Are we Staring at a FED-instigated credit crunch?

A credit crunch occurs when banks significantly reduce their lending to individuals and businesses, resulting in less economic growth because people are unable to borrow as much. Typically, banks reduce their lending when central banks raise interest rates. This is because banks borrow money based on short-term interest rates set by the central bank and lend out money based on longer-term interest rates determined by the free market. When long-term interest rates are high, banks make more profit. The larger the difference between short-term and long-term interest rates, the greater the bank’s profit. Consequently, a decrease in lending leads to an economic contraction, potentially causing a recession. It is worth noting that the yield curve inversion has been deepening since 2022.

The Federal Reserve (Fed) plays a crucial role in influencing banks and financial institutions. Its monetary policies can be stringent, which has a ripple effect on banks and financial bodies. Recently, the Fed raised interest rates, making loans more expensive. The Federal Reserve justified this action due to high inflation concerns.

Despite the Fed increasing interest rates, banks have continued to lend to individuals and businesses even though these loans are not profitable for them. Market participants are forward-looking and anticipate that the Federal Reserve will soon start lowering interest rates in response to the situation. The expectation is that lower short-term interest rates will turn the loans recently made by banks back into profitable ventures. However, this assumption depends on individuals not withdrawing their funds from their accounts due to perceived solvency problems. Banks rely on money from depositors to provide loans, and if all depositors simultaneously attempt to withdraw their money, it can lead to a bank collapse, as seen in the case of Silicon Valley Bank.

Prior to the pandemic, US banks were required to maintain 10% of funds, but since March 2020, the balance has been zero. Furthermore, banks have also suffered from a decline in asset value due to rising interest rates, leaving them with insufficient funds to sustain withdrawals. These factors contribute to the emergence of a banking crisis.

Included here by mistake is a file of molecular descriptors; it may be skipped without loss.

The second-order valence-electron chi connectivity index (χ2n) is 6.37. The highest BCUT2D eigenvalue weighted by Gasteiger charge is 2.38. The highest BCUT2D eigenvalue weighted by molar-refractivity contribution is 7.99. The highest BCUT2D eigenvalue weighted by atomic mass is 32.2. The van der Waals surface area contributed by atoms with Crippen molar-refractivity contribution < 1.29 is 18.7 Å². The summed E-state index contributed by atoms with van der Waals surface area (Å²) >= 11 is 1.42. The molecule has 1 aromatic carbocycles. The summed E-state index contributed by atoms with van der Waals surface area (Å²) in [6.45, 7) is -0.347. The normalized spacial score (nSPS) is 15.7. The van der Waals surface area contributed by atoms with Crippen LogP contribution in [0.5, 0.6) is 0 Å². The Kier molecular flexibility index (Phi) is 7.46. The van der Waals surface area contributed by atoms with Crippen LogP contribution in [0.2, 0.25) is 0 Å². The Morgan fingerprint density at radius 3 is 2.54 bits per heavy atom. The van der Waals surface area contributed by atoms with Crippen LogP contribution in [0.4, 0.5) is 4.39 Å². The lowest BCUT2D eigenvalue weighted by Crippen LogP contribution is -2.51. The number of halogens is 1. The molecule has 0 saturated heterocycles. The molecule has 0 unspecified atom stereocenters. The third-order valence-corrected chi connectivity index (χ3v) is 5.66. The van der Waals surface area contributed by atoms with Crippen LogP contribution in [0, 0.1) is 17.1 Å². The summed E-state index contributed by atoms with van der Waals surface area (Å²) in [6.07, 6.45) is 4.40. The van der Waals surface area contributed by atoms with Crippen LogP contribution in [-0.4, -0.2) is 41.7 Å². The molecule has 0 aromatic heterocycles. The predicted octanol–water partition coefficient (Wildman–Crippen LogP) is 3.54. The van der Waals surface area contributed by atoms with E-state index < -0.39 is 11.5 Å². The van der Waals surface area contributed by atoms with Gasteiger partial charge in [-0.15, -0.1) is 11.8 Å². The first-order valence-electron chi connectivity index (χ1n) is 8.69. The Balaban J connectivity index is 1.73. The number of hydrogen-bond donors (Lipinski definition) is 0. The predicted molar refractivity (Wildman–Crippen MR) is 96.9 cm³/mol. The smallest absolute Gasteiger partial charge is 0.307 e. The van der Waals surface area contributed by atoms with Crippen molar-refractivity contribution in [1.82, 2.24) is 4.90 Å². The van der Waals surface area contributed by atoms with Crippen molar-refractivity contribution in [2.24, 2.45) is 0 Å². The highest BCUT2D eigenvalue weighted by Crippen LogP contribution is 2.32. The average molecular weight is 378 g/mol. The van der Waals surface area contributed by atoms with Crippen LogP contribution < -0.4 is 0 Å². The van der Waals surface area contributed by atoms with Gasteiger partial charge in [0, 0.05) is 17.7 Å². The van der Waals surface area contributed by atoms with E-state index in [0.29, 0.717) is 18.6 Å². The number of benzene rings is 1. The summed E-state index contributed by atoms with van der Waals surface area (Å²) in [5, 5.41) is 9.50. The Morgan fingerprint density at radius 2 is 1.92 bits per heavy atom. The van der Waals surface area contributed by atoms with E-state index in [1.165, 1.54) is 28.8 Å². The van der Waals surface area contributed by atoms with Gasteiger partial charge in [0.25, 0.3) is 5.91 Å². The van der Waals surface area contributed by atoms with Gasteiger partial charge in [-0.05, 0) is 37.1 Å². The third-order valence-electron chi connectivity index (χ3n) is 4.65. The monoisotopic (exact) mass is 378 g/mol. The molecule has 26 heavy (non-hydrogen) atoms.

Effects of banking crisis

People are moving money from small and medium banks into big banks. This is because big banks are perceived to be too big to fail and have a guarantee of the federal reserve.

People have started scrutinizing the balance sheets of their banks. Any bank that comes across as weak has seen its stock sell off.

People with lots of money have started moving it into Investments that earn a higher interest rate than their savings accounts. This includes various forms of U.S government debt and money market funds which invest in U.S government debt.

The reason why the interest rates on savings accounts remain so low at most banks is because raising these interest rates would eat into their profits.

When the Federal Reserve System started raising the interest rates, big banks reported losing 500 billion dollars in deposits since the start of 2023. FED data suggests that total bank deposits have fallen by more than a trillion dollars since last year. Just a week after the first bank collapsed, the deposits in the money market fund increased by $120 billion.

Small banks stand at a higher risk as they are competing with deposits made to Treasury bonds and money market funds, which at the moment give more returns.Small and medium-sized banks and small and medium-sized businesses are the ones that are going to feel the credit crunch the most.

Credit crisis

A credit crisis happens when banks don’t trust the safe collateral they’re using for loans.

If small and medium-sized banks reduce their lending to small and medium-sized businesses, then they will have a harder time finding new clients and could lose existing ones. This would lower customer deposits, which would reduce lending even more causing yet more deposit flight. Small and medium-sized banks would have to sell their assets leading to a credit crisis.

Both credit crunch and credit crisis are affected by the high interest rates set by FED. If inflation comes down fast then the FED will lower interest rates and there will be no credit crunch or credit crisis if inflation stays high however then we will see a credit crunch in the second half of the year.

The current situation reflects elements of a potential FED-instigated credit crunch, with banks reducing lending, individuals moving funds to larger banks, and small businesses facing the highest risk. The outcome will depend on the Federal Reserve’s response to inflation and whether interest rates are lowered.

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